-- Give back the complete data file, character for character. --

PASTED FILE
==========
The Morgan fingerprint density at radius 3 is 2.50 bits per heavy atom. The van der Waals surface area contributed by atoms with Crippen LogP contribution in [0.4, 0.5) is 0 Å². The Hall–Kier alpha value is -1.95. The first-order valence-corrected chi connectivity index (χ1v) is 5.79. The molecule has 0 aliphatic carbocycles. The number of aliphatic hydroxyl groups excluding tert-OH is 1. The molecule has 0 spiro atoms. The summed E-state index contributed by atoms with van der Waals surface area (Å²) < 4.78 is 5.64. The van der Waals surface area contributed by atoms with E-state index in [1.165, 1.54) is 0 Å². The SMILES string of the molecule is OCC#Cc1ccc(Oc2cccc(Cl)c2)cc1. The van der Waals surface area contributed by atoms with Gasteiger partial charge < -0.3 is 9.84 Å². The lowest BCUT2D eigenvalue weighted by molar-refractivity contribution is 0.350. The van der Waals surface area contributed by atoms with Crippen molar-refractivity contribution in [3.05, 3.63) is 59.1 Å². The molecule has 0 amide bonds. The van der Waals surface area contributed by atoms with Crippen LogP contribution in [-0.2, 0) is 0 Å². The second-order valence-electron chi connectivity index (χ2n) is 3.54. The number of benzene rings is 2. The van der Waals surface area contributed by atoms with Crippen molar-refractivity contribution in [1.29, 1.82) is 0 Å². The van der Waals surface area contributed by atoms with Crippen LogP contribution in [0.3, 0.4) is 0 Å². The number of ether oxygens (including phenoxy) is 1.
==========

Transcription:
The Morgan fingerprint density at radius 3 is 2.50 bits per heavy atom. The van der Waals surface area contributed by atoms with Crippen LogP contribution in [0.4, 0.5) is 0 Å². The Hall–Kier alpha value is -1.95. The first-order valence-corrected chi connectivity index (χ1v) is 5.79. The molecule has 0 aliphatic carbocycles. The number of aliphatic hydroxyl groups excluding tert-OH is 1. The molecule has 0 spiro atoms. The summed E-state index contributed by atoms with van der Waals surface area (Å²) < 4.78 is 5.64. The van der Waals surface area contributed by atoms with E-state index in [1.165, 1.54) is 0 Å². The SMILES string of the molecule is OCC#Cc1ccc(Oc2cccc(Cl)c2)cc1. The van der Waals surface area contributed by atoms with Gasteiger partial charge < -0.3 is 9.84 Å². The lowest BCUT2D eigenvalue weighted by molar-refractivity contribution is 0.350. The van der Waals surface area contributed by atoms with Crippen molar-refractivity contribution in [3.05, 3.63) is 59.1 Å². The molecule has 0 amide bonds. The van der Waals surface area contributed by atoms with Crippen LogP contribution in [-0.2, 0) is 0 Å². The second-order valence-electron chi connectivity index (χ2n) is 3.54. The number of benzene rings is 2. The van der Waals surface area contributed by atoms with Crippen molar-refractivity contribution in [1.29, 1.82) is 0 Å². The van der Waals surface area contributed by atoms with Crippen LogP contribution in [0.3, 0.4) is 0 Å². The number of ether oxygens (including phenoxy) is 1.